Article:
When Selling Energy Efficiency, Don’t Say ‘Retrofit,’ Say ‘Upgrade’

October 27th, 2010 - Posted by RESNET under Hot Topics, Job Opportunities, Recovery Through Retrofit, RESNET News, RESNET Notes, RESNET Notes - October 2010

The New York Times reported that according to a recent study conducted by Lawrence Berkeley National Laboratory found that the truisms of “Give the people what they want,” “Know your customer,”and “Make it easy to do the right thing” works.

For starters, the researchers said, don’t offer “audits” or “retrofits” — customers shy away from the negative connotations. Instead try offering “energy assessments” and “upgrades,” but focus messaging on health benefits, improved comfort, community pride or other benefits that consumers tend to care more about. Other suggestions included working with trusted local partners, minimizing the paperwork and hassles that customers face, and following the marketing rule of thumb that it takes three “touches” to convince most people that something is worth buying into.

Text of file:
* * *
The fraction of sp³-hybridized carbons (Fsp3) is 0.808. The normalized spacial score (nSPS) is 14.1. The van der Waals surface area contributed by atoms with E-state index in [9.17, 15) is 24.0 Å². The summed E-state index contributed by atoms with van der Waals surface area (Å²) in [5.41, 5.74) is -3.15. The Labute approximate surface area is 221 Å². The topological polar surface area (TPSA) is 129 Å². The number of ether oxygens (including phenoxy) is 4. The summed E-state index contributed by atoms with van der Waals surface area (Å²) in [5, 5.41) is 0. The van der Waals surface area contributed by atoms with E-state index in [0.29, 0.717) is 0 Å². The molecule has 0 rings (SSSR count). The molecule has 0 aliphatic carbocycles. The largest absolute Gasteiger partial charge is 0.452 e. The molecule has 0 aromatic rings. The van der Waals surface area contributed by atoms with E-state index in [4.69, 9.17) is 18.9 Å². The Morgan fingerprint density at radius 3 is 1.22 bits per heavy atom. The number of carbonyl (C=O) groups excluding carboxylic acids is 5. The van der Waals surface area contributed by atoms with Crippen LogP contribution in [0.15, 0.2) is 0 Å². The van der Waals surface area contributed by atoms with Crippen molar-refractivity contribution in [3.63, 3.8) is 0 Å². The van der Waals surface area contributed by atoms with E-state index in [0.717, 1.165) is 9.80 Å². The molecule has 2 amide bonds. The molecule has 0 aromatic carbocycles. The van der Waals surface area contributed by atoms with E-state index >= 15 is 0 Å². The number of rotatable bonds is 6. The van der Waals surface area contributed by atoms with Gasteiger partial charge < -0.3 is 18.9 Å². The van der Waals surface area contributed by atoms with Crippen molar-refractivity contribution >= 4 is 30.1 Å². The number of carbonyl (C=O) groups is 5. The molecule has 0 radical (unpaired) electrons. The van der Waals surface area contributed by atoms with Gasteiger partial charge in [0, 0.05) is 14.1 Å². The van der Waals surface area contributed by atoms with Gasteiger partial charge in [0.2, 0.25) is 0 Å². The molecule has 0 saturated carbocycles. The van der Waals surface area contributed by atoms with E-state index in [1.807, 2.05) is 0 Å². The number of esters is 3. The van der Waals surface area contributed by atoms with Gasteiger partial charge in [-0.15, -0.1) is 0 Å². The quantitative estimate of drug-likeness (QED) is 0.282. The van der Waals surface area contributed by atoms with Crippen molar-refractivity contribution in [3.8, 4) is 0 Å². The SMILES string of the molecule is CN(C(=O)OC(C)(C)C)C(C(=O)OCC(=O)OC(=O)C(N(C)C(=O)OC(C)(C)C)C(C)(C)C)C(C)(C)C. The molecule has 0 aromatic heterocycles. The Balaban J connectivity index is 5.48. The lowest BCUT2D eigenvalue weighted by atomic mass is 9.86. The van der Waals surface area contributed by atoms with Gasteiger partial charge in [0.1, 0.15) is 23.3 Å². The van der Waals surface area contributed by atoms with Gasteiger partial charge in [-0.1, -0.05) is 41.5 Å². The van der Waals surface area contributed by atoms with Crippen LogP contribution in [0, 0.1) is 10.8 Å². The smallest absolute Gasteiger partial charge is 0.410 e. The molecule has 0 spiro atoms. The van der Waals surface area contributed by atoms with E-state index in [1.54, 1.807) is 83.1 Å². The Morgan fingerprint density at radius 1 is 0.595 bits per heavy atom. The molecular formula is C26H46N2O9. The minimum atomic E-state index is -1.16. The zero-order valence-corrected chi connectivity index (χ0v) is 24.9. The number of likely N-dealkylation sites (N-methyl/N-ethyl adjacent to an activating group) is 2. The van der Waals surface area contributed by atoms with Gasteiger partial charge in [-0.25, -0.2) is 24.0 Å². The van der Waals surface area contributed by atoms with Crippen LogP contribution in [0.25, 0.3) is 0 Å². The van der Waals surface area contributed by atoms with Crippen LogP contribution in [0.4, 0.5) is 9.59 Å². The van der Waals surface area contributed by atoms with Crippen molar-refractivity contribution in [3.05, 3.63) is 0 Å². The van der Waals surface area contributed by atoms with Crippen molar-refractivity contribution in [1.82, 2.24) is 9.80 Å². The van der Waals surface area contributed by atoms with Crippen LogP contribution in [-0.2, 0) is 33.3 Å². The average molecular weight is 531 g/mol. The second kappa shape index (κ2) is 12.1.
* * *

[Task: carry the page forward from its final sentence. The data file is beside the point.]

The study examined fourteen home efficiency programs that the authors felt were successful, including one by the Bonneville Power Administration in the Pacific Northwest and efforts in Houston, Minneapolis, Kansas, Boston, New York, Pennsylvania, Vermont and the District of Columbia.

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  • Jim Boone

    What home efficiency program from Kansas was considered “successful”?

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